Returning to the tree, I rolled out some noodley worms of Magic Sculpt to create the face. It looks pretty goofy at this stage, but give me a break - it was just the beginning!

Got the face sculpted and crows attached! I spray painted the entire tree black then dry brushed a base coat of a reddish brown color. The teeth are gray because they are still soft and freshly sculpted. I sculpted layers of teeth to hide the wires for the lights in the eyes. I also dry brushed the sand on the base to appear more moss-like. I made a few stones out of magic sculpt and painted them.

Then I made a jack-o-lantern to act as a cover for the battery pack. The pumpkin was cast in resin and screwed into the plastic cover with sand coating. The light switch is also located in this area directly  against the tree trunk,

When switched on the eyes glow an orange color, hence the reason I did not use LED lights. Because I didn't do enough preplanning and basically ran out of time, only two of the crows have glowing  eyes when the tree is switched on. It looks impressive nonetheless.

For a final detail, I added some stringy moss consisting of fiberfill and Fabri-tac glue. In the photo below you can see I hung clips on each end to weigh down the hanging "moss" until it dried so they would appear like gravity was affecting them.

After all of that, the Witching Tree was ready to cast it's gloom upon any onlookers. Here are some shots of the final piece, which measures about 16 inches tall.

I hope this gives you nightmares!

Please check out my YouTube channel for a video of "The Witching Tree"!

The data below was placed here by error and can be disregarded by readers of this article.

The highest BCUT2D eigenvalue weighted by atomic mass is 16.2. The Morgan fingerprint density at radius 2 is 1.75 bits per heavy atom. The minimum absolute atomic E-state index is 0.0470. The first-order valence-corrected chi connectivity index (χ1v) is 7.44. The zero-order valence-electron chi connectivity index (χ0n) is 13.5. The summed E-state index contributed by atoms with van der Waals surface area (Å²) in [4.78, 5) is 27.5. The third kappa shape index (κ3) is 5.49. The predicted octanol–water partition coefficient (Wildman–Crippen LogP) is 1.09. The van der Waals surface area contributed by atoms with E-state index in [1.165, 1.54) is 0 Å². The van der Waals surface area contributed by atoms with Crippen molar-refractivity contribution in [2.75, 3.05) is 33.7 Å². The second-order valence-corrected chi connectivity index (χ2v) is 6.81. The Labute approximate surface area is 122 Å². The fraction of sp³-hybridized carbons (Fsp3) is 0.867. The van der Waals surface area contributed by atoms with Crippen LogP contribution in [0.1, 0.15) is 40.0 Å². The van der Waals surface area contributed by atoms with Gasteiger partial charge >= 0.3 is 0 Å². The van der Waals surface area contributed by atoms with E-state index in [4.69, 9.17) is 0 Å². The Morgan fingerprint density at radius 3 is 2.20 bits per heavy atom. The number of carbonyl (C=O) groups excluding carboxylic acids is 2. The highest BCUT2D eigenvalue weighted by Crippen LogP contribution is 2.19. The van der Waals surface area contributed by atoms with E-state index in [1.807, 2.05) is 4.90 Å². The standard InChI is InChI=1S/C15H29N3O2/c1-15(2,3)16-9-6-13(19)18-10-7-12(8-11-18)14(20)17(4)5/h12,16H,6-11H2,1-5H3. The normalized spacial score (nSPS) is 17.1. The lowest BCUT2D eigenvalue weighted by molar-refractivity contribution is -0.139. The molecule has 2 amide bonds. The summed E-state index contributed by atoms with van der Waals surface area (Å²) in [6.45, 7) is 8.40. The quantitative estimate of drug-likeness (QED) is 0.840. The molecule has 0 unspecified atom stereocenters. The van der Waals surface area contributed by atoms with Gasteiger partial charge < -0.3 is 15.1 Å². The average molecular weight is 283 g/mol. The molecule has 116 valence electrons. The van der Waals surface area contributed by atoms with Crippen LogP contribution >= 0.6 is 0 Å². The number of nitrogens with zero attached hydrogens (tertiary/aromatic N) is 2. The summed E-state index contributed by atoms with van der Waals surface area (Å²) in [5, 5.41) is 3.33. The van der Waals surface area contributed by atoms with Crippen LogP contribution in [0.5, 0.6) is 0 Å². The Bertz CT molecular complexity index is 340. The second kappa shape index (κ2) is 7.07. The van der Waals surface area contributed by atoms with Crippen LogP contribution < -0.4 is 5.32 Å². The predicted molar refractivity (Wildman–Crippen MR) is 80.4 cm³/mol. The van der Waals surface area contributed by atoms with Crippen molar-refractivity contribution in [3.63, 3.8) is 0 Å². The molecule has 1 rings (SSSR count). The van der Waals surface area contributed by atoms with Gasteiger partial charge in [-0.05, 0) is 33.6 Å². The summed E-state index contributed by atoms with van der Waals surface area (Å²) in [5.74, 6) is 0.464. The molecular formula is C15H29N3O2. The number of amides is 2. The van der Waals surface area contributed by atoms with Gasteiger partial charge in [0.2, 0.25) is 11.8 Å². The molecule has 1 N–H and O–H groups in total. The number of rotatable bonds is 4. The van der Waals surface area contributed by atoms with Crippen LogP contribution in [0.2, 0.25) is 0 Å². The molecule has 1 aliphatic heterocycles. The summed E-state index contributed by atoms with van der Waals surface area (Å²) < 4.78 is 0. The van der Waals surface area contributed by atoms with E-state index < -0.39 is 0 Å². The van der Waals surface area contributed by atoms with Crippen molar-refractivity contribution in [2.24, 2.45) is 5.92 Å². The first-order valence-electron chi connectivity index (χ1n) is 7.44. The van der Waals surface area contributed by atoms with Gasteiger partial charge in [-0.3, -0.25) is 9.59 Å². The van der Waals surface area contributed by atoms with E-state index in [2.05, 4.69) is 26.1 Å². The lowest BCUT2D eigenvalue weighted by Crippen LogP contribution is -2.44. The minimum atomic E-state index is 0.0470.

The Witching Tree is presently available for purchase along with other items on the Zombienose Etsy Shop.  Click below for more!

I also hope you enjoyed this edition and will stay tuned for more!

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Saturday, April 23, 2016

Gal on Wire...

Have I got a treat for you! With this edition of Zombieworks I'm gonna lay down the steps I took to make yet another art piece based upon a character from the Haunted Mansion at Disneyland. I dub thee, "Tight Rope".

For starters, I began with sculpting the frame. I used Chavant, an oil based clay, to carve out the base form. And because this tribute was based on one of the stretching portraits at the entrance of the Haunted Mansion I vertically stretched my frame design to accomodate the piece. 

Beneath the alligator's head was a simple wire armature and I used Sculpey Firm to sculpt it. At the same time I was making a flying Monkey for my Wizard of Oz Wicked Witch piece (note the thin black feathers on the right side of the photo). If you're interested in reading my post about the Wicked Witch build click here! Also, the head on the lower left side of the picture would soon become my Bride of Frankenstein piece, Nevesta. (You can see here build here: It's Alive! The Bride of Zombienose)

Anyway, back to this project. I quickly added some form to the alligator's head...

After a little more detailing I added the alligator's teeth. You can see the black bandaged arms to my Bride figure and the flying monkey in progress again. Sorry for the distraction.

While I sculpted the Allygal, I asked a helper to help make the costume and hand-stictch the patterns on the dress. It turned out great!